Bullying isn't something that only happens in school settings or between teens and children. Bullies eventually grow up to be adults, and many of them continue that abusive behavior throughout their entire lifetimes. So it's no surprise to learn that 10 to 20 percent of seniors have experienced bullying from others in their age group. While it's possible to recover damages and losses caused by bullying in a nursing home, the best way to go about it depends on who the perpetrator is. Here's what you need to know.
Nursing Home Employees
If the person bullying you or your loved is a staff member or someone who contracts with the nursing facility, such as a doctor, you would sue the nursing facility for damages using negligence laws. You could tie the liability for the employee's behavior to the company in a number of ways:
In this type of situation, it's not uncommon for facilities to defend themselves by stating they're not responsible for employees' actions. So in addition to proving negligence, you may also need to tie the employee's behavior to the company via vicarious liability laws.
These laws hold employers responsible for what an employee does in the course of their employment. You would have to show that the person was under the direction of the company and that the employee was acting within the scope of his or her job. The nursing facility may try to argue that the bullying was not within the scope of the person's job, but the nature of the work may still cause the company to be liable for the employee's behavior, especially if you reported the problem and the nursing home didn't address it.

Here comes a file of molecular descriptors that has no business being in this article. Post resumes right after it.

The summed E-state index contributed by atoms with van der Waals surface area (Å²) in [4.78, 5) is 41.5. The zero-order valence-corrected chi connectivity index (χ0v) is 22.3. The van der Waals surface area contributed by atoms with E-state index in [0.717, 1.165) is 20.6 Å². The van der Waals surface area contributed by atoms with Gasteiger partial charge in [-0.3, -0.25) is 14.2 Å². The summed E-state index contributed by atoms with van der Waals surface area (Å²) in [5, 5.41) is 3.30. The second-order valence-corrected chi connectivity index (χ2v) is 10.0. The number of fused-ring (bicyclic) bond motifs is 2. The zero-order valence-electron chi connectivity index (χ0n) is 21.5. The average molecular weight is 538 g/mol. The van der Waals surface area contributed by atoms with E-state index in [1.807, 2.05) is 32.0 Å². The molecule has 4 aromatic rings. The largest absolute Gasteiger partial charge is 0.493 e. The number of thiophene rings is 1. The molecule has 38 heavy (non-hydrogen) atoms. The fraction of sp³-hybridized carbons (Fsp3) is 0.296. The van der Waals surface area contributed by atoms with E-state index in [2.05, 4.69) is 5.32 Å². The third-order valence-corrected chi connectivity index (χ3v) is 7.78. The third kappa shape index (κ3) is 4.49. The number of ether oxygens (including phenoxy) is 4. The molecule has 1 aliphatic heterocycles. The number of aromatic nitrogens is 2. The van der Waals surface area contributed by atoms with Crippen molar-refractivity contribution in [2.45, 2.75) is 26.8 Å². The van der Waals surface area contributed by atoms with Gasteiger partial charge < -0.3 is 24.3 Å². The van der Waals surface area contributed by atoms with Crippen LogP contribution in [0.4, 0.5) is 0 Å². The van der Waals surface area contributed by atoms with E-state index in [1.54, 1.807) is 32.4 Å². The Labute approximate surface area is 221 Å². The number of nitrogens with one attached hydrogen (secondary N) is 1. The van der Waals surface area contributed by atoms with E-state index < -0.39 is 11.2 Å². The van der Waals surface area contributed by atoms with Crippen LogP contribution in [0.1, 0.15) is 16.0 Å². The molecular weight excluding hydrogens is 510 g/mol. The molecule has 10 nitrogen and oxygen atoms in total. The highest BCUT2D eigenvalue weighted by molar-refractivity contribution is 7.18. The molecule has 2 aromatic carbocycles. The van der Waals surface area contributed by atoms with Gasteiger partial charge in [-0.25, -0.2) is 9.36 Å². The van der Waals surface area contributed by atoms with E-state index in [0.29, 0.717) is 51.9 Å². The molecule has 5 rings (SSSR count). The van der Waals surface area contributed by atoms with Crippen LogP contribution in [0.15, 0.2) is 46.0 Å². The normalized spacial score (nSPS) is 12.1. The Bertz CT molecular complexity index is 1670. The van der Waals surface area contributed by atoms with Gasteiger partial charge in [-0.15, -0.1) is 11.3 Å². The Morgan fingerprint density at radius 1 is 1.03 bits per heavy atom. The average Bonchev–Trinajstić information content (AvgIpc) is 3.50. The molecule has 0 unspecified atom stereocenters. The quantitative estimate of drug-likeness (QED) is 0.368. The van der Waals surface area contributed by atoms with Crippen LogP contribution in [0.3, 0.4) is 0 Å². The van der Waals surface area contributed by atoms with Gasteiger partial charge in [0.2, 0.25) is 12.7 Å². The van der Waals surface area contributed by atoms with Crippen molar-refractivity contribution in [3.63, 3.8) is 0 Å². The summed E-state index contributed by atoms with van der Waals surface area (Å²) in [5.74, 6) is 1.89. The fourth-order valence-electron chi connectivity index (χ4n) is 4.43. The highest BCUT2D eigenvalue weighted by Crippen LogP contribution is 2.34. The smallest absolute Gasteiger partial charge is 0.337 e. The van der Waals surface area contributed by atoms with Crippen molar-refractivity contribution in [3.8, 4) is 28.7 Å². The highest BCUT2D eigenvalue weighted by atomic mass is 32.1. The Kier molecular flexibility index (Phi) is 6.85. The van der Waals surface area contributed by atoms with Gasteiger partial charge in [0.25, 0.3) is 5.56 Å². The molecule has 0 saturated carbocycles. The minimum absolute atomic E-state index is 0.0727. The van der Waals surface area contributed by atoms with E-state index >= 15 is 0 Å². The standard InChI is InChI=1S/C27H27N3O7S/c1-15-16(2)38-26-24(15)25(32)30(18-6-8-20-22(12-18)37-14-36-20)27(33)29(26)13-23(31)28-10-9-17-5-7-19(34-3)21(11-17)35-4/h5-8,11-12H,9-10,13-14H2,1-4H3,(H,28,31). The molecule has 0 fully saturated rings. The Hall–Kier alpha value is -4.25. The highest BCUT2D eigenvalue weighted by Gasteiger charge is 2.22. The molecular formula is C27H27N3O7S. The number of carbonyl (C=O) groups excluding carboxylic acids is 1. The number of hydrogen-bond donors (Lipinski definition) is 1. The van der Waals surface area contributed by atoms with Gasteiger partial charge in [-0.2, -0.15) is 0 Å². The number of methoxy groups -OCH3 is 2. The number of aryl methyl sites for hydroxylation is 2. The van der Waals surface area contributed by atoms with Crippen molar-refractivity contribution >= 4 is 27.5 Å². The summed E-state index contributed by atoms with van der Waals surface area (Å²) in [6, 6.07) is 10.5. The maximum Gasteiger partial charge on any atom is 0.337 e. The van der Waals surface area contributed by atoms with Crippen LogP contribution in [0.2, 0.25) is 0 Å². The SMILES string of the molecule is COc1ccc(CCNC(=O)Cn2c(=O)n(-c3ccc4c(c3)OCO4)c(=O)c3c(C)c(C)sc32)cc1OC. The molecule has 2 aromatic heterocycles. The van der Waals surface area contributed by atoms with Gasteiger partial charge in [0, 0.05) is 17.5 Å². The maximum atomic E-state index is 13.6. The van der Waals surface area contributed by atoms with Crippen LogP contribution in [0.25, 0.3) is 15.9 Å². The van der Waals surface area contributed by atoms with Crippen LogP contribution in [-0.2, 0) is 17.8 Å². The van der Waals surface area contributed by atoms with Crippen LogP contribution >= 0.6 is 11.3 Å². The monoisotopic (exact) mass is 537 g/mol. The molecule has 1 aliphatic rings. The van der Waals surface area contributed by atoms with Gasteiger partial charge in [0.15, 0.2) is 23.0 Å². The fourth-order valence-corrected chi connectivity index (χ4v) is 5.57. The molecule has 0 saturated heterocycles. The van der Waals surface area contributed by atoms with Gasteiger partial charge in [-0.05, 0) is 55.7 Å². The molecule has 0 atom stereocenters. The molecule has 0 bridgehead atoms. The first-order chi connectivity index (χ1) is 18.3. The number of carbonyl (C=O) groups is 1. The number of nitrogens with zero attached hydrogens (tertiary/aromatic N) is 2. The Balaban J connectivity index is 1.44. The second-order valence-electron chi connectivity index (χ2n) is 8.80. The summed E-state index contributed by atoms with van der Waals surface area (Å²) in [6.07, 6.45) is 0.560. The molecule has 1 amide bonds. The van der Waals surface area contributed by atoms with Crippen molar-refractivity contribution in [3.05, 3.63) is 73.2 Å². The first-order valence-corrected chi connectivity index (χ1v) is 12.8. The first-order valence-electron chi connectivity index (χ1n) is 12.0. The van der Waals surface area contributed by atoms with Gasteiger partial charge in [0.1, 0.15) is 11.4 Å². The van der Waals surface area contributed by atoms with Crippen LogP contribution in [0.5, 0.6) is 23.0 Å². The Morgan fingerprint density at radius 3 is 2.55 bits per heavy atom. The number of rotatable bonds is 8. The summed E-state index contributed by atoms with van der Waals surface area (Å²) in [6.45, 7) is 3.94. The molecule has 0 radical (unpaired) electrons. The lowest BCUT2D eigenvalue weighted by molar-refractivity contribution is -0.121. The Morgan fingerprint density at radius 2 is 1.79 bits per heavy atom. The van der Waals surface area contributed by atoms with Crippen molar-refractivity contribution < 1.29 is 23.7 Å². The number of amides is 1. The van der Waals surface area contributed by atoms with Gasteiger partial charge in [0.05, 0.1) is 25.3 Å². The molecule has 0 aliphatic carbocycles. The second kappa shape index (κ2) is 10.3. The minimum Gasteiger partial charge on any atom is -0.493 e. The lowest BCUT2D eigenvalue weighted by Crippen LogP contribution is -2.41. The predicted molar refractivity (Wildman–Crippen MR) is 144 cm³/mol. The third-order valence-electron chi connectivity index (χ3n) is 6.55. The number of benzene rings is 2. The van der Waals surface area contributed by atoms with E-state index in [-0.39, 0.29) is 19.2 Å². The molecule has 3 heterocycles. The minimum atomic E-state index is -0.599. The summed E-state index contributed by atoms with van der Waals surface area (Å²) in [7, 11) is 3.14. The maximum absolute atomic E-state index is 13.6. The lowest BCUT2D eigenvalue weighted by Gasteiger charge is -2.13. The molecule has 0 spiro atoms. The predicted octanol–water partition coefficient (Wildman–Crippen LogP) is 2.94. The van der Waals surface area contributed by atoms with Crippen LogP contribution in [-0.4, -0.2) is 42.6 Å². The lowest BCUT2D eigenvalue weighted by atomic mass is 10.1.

Things can get a little more complex when it comes to bullying done by other residents in the nursing facility. Sometimes you can hold the nursing home responsible for the person's actions if you reported the bullying and the staff didn't adequately address the issue. To recover compensation in this situation, you would sue using negligence laws.
Otherwise, you would have to sue the person directly for damages using assault, battery, or emotional distress, depending on the bully's behavior. For instance, if the perpetrator physically assaulted you, you would sue using assault and battery laws. If the person was verbally abusive or did things that caused mental distress (e.g. destroyed important pictures), you would sue for emotional distress or pain and suffering.
For more information about this issue or help litigating a nursing home abuse case, contact an attorney.Share
29 March 2017
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